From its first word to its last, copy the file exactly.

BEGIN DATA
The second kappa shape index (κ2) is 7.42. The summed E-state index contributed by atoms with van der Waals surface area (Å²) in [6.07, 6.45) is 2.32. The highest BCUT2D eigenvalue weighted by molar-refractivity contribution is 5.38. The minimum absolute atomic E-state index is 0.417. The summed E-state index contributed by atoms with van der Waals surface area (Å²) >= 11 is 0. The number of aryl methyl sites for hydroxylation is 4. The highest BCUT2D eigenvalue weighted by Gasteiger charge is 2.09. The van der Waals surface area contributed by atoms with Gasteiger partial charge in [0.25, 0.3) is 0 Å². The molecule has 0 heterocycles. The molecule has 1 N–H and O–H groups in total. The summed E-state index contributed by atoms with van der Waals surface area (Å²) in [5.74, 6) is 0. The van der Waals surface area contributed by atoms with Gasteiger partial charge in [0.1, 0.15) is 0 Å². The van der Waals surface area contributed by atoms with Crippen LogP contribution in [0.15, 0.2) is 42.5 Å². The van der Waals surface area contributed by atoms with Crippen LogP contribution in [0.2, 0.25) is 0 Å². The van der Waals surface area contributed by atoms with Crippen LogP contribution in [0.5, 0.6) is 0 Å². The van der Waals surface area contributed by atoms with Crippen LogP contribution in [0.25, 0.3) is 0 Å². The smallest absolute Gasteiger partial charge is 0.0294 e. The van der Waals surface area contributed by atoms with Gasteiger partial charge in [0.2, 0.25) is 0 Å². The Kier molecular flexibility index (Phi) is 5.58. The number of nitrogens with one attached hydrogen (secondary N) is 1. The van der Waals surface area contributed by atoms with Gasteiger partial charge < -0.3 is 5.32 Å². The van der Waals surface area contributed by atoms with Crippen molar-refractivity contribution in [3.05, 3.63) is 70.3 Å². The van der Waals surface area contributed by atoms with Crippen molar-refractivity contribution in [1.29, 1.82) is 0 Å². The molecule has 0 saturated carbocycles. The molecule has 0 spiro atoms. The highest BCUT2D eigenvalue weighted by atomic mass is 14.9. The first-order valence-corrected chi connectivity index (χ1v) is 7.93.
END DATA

The second kappa shape index (κ2) is 7.42. The summed E-state index contributed by atoms with van der Waals surface area (Å²) in [6.07, 6.45) is 2.32. The highest BCUT2D eigenvalue weighted by molar-refractivity contribution is 5.38. The minimum absolute atomic E-state index is 0.417. The summed E-state index contributed by atoms with van der Waals surface area (Å²) >= 11 is 0. The number of aryl methyl sites for hydroxylation is 4. The highest BCUT2D eigenvalue weighted by Gasteiger charge is 2.09. The van der Waals surface area contributed by atoms with Gasteiger partial charge in [0.25, 0.3) is 0 Å². The molecule has 0 heterocycles. The molecule has 1 N–H and O–H groups in total. The summed E-state index contributed by atoms with van der Waals surface area (Å²) in [5.74, 6) is 0. The van der Waals surface area contributed by atoms with Gasteiger partial charge in [0.1, 0.15) is 0 Å². The van der Waals surface area contributed by atoms with Crippen LogP contribution in [0.15, 0.2) is 42.5 Å². The van der Waals surface area contributed by atoms with Crippen LogP contribution in [0.2, 0.25) is 0 Å². The van der Waals surface area contributed by atoms with Crippen LogP contribution in [0.5, 0.6) is 0 Å². The van der Waals surface area contributed by atoms with Crippen LogP contribution in [0.25, 0.3) is 0 Å². The smallest absolute Gasteiger partial charge is 0.0294 e. The van der Waals surface area contributed by atoms with Gasteiger partial charge in [0.2, 0.25) is 0 Å². The Kier molecular flexibility index (Phi) is 5.58. The number of nitrogens with one attached hydrogen (secondary N) is 1. The van der Waals surface area contributed by atoms with Gasteiger partial charge < -0.3 is 5.32 Å². The van der Waals surface area contributed by atoms with Crippen molar-refractivity contribution in [3.05, 3.63) is 70.3 Å². The van der Waals surface area contributed by atoms with Crippen molar-refractivity contribution in [1.29, 1.82) is 0 Å². The molecule has 0 saturated carbocycles. The molecule has 0 spiro atoms. The highest BCUT2D eigenvalue weighted by atomic mass is 14.9. The first-order valence-corrected chi connectivity index (χ1v) is 7.93.